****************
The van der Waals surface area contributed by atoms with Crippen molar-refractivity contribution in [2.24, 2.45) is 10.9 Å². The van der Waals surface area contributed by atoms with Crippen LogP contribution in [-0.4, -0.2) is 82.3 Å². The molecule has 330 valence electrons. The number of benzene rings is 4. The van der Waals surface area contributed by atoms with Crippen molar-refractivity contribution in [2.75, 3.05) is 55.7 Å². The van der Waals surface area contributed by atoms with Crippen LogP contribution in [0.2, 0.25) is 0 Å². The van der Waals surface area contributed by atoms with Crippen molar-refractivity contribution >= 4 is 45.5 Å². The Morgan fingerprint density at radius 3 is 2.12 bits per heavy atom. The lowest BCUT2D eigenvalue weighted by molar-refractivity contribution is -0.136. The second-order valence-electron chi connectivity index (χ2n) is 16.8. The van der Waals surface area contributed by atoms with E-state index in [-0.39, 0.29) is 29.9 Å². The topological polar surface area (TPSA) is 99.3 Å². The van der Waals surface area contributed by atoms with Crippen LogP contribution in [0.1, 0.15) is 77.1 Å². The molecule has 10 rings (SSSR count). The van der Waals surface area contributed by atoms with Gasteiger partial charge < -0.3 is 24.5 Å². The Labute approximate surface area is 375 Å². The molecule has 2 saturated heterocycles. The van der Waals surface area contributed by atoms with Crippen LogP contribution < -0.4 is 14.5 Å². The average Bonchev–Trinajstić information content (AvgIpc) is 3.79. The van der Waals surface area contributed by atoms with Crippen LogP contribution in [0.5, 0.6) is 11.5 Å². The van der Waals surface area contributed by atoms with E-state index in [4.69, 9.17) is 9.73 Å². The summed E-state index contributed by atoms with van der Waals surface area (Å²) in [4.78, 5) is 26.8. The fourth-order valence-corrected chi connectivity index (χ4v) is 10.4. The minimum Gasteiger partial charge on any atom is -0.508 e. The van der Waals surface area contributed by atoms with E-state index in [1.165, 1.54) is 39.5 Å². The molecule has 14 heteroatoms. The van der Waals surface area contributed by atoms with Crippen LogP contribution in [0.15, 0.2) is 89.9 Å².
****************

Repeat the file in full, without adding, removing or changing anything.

The van der Waals surface area contributed by atoms with Crippen molar-refractivity contribution in [2.24, 2.45) is 10.9 Å². The van der Waals surface area contributed by atoms with Crippen LogP contribution in [-0.4, -0.2) is 82.3 Å². The molecule has 330 valence electrons. The number of benzene rings is 4. The van der Waals surface area contributed by atoms with Crippen molar-refractivity contribution in [2.75, 3.05) is 55.7 Å². The van der Waals surface area contributed by atoms with Crippen LogP contribution in [0.2, 0.25) is 0 Å². The van der Waals surface area contributed by atoms with Crippen molar-refractivity contribution >= 4 is 45.5 Å². The Morgan fingerprint density at radius 3 is 2.12 bits per heavy atom. The lowest BCUT2D eigenvalue weighted by molar-refractivity contribution is -0.136. The second-order valence-electron chi connectivity index (χ2n) is 16.8. The van der Waals surface area contributed by atoms with E-state index in [-0.39, 0.29) is 29.9 Å². The topological polar surface area (TPSA) is 99.3 Å². The van der Waals surface area contributed by atoms with Crippen LogP contribution in [0.1, 0.15) is 77.1 Å². The molecule has 10 rings (SSSR count). The van der Waals surface area contributed by atoms with Gasteiger partial charge < -0.3 is 24.5 Å². The Labute approximate surface area is 375 Å². The molecule has 2 saturated heterocycles. The van der Waals surface area contributed by atoms with Crippen LogP contribution < -0.4 is 14.5 Å². The average Bonchev–Trinajstić information content (AvgIpc) is 3.79. The van der Waals surface area contributed by atoms with Crippen LogP contribution in [0.5, 0.6) is 11.5 Å². The van der Waals surface area contributed by atoms with E-state index in [4.69, 9.17) is 9.73 Å². The summed E-state index contributed by atoms with van der Waals surface area (Å²) in [4.78, 5) is 26.8. The fourth-order valence-corrected chi connectivity index (χ4v) is 10.4. The minimum Gasteiger partial charge on any atom is -0.508 e. The van der Waals surface area contributed by atoms with E-state index in [1.165, 1.54) is 39.5 Å². The molecule has 14 heteroatoms. The van der Waals surface area contributed by atoms with Crippen LogP contribution in [0.15, 0.2) is 89.9 Å².